Illustration of small church at the end of a street of buildings with pagodas


Christianity’s New Guises in China

Christianity takes on new guises in China.

Illustration by Andrew Zbihlyj

By Sunny Lee

To many westerners who have not been to China, it may come as a surprise to know Christian communities inside Communist-ruled China are flourishing. In the very heart of the Forbidden City, for example, the Beijing International Christian Fellowship (BICF) has everything that any megachurch in the United States has: an electric music-backed worship team, PowerPoint-projected scripture readings, testimonials, Sunday School, its own website, and its own team of people who provide counseling. BCIF, which holds a worship service every Sunday for nearly 3,000 Christians and represents nearly 70 countries around the world, appears to lack only one thing: space.

While some estimates suggest 70 million Protestants and 12 million Catholics reside in China today—the government counters that there are only 15 to 20 million “approved” believers nationwide—the Marxist ideology of China is profoundly atheistic, hence the inevitable tension be-tween the ideology of the government and the ideology of Christians. In fact, Chinese authorities do not allow its citizens to worship at the BICF—the Fellowship is only open to foreign passport holders—and there is an identification check at the entrance of the church. All foreign churches in China are “foreigners only” churches and Chinese nationals are not allowed to attend, in order to shield them from the elements of “foreign influence.”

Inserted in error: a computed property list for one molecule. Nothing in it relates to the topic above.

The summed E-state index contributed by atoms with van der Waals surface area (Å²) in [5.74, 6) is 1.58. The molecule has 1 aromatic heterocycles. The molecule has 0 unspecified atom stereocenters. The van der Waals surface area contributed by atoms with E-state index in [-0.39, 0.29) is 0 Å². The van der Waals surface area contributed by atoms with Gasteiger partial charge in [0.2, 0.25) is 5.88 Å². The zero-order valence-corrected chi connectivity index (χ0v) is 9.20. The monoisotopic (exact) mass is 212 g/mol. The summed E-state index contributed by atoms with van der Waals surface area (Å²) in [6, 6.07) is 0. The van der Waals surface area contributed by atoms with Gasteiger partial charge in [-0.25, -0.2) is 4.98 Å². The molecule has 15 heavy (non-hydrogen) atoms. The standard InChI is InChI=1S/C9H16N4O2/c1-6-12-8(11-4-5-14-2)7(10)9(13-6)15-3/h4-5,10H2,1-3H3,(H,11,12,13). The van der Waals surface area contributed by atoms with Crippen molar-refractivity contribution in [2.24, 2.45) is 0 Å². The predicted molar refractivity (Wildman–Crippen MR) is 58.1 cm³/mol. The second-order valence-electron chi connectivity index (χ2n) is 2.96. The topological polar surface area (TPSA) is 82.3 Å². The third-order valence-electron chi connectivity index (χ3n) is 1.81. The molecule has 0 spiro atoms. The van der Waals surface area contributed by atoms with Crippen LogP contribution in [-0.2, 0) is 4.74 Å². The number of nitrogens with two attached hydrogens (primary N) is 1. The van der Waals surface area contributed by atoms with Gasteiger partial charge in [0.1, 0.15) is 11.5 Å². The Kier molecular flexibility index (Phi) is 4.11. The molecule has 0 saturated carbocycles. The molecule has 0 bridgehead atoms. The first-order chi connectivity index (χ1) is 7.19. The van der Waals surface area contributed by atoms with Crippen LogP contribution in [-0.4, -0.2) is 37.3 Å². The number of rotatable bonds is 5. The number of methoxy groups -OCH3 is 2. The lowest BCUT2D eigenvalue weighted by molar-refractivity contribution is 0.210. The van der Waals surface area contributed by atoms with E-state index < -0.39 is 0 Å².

When BICF was established in 1980 by a group of Western diplomats in Beijing, its few congregants first met at the American and the British Embassies alternately. When the congregation grew, it registered as a “foreigners’ song and dance club” and started to hold open worship service—now it uses the current venue: an annex of the Twenty-first Century Hotel, just across from the Japanese Embassy in the eastern section of downtown Beijing.

The Rev. Jack Snell of the BICF says that for the most part the church has maintained a very positive relationship with the Religious Affairs Bureau. “They’ve grown to know us; we’ve grown to know them. Now, we work together well,” Snell says. He is referring to the government organ that oversees all the religious activities in China, including the registration of Christian churches. One needs to register with the government to become “legally” Christian and the only legal churches in China are those approved by the state, called the Three Self Patriotic Movement (TSPM) for Protestants and the Chinese Patriotic Catholic Association (CPCA) for Catholics.

Yet, there is now a growing trend of “underground churches”—where typically secretive worship sessions are held in private apartments—deciding to register with the government. The total number of under-ground and “approved” Christians is notoriously imprecise, but some estimates, such as that of the World Christian Database, put the number as high as 111 million, of whom 90 percent are Protestant, mostly Pentecostals. That figure, if accurate, would already place China as the third-largest Christian country on earth, trailing behind only the United States and Brazil.